As we celebrate another Hispanic Heritage Month, I asked a few industry leaders with decades of experience in Hispanic marketing to reflect on what has changed in the industry over the past two decades and what hasn’t. The conversation was so rich that I decided to break it into two different articles.
First, we hear from Daisy Expósito-Ulla, founder and CEO of d’exposito & partners, a NY-based multicultural agency. She has been one of our industry’s leading voices since the 1970s, with several leadership roles at major multicultural ad agencies and industry organizations.
“While many things have changed since I got into Hispanic marketing, it’s critically important that marketers take note of the long-term trends that, today, not only make the Hispanic market a business opportunity but a business imperative.
First, the last three Census counts (2000, 2010, and 2020) have consistently shown that Hispanics have accounted for about 50% of the total population growth over the thirty years. Closely linked to this is the fact that Hispanics and other multicultural segments continue to be THE leading growth opportunity for several business verticals and brands. Then there’s the ongoing importance of Latino culture and the Spanish language on individual identity and lifestyles. Hispanics are not assimilating and are holding on to culture and language more than ever. That’s led to new channels and platforms, digital and otherwise, for engaging Latinos in both languages but in a culturally relevant way. Despite these powerful trends, we still need to build a business case that convinces clients why they should be marketing to Hispanics with insightful strategies and culturally relevant creativity beyond cues and nuances.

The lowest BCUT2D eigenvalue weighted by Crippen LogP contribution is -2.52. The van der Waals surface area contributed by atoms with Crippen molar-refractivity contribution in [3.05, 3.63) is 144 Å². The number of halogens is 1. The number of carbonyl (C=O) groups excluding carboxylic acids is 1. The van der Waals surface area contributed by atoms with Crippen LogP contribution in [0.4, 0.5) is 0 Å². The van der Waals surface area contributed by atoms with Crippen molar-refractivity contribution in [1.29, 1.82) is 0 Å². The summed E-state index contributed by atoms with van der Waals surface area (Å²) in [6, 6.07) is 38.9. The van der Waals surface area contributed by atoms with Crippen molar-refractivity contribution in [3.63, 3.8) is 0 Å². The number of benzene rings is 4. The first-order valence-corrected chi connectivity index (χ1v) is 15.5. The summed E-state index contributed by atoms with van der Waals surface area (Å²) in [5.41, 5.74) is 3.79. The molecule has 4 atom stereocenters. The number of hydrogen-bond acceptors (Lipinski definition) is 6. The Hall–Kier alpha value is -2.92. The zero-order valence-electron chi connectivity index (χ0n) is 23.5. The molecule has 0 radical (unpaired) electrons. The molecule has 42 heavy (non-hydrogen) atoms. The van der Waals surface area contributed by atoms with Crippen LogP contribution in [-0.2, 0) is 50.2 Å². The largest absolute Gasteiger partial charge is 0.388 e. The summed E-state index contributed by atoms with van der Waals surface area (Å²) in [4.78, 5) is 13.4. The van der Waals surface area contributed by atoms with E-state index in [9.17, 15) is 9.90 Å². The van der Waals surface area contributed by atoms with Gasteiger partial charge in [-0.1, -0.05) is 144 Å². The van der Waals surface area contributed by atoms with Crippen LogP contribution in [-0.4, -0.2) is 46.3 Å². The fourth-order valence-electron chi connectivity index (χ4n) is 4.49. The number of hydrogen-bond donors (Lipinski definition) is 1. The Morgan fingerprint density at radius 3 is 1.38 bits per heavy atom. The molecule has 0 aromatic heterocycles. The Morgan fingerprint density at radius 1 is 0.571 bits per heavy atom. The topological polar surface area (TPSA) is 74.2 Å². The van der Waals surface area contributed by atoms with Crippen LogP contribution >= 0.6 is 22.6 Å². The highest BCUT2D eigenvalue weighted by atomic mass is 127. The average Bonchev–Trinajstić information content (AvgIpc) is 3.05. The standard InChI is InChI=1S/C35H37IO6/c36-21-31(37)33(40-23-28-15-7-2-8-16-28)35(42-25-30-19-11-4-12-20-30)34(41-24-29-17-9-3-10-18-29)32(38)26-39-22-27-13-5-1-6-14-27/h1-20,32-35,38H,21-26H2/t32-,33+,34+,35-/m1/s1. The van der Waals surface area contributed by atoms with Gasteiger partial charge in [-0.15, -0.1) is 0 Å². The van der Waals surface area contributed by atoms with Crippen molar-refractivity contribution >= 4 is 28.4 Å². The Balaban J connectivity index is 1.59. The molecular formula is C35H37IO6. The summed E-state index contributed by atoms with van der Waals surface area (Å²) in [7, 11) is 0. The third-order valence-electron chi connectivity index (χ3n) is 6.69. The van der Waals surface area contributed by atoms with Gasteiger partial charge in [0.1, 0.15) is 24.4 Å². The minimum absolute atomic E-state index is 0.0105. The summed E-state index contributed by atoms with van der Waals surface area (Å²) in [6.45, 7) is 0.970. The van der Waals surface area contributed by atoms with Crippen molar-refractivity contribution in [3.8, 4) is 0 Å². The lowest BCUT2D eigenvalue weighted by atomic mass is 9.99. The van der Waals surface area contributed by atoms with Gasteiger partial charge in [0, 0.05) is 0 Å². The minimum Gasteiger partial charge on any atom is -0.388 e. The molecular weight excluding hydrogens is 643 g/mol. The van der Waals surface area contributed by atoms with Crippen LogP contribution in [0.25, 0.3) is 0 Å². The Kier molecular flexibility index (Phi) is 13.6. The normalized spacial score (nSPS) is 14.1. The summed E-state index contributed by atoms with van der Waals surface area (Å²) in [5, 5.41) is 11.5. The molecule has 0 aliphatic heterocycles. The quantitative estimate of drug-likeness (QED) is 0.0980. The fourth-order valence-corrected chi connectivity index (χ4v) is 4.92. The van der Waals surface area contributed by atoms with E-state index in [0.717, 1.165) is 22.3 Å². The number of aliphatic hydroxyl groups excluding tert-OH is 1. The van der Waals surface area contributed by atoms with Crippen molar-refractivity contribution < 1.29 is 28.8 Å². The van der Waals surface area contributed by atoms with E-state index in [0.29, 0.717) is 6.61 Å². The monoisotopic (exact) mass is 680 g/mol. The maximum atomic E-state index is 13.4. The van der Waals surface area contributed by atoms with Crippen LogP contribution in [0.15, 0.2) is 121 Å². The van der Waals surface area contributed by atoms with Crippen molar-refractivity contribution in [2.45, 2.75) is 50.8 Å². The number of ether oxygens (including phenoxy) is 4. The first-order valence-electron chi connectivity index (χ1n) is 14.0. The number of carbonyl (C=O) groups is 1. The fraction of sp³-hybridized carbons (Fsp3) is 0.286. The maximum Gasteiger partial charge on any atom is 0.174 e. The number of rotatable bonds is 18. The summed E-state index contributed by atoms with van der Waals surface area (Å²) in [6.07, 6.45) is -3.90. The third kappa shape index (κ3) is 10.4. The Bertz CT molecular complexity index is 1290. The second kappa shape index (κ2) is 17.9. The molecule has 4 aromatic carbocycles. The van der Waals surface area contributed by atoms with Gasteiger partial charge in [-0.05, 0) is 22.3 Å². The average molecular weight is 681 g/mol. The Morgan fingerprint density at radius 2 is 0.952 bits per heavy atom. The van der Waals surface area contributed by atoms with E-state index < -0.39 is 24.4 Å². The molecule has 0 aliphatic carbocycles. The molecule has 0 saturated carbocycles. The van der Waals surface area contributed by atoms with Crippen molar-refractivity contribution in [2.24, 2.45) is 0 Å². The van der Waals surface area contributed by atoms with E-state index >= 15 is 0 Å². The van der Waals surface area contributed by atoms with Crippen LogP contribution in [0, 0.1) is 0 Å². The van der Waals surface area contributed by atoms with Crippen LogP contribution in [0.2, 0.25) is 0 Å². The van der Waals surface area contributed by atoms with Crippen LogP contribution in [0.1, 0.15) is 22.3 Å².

As for what has changed, we now see Hispanics impacting life across the entire country and all facets of society. Several states now have multicultural-majority populations, and Latinos are driving the demographic makeup and/or population growth across all of them. The last two years have shined a spotlight on how Latinos not only have contributed significantly to life here in the U.S., but we are also helping to reimagine what it means to be American. And while we’ve had a deep bench of Latino luminary figures for decades, the new crop of Latino global superstars is unapologetically presenting themselves in ways that are 100% true to their cultural identity and language preferences.
Despite this wonderful progress and momentum, we’ve also seen an increasing number of brands reduce their Hispanic media budgets and utilize their broad media activity to engage Latinos with advertising and content that’s broad-based, universal insights with diverse casting and in English only. Luckily, we’re also armed with new, powerful research findings from Nielsen and AIMM that show cultural representation and relevancy in storytelling drives brand affinity and trust in a way that positively impacts lifting sales and ROI.”
Alex Lopez Negrete is the founder and CEO of Lopez Negrete Communications, a Houston-based multicultural agency. He’s also a leading voice in our market, and similarly to Daisy, he has played many leadership roles in our industry.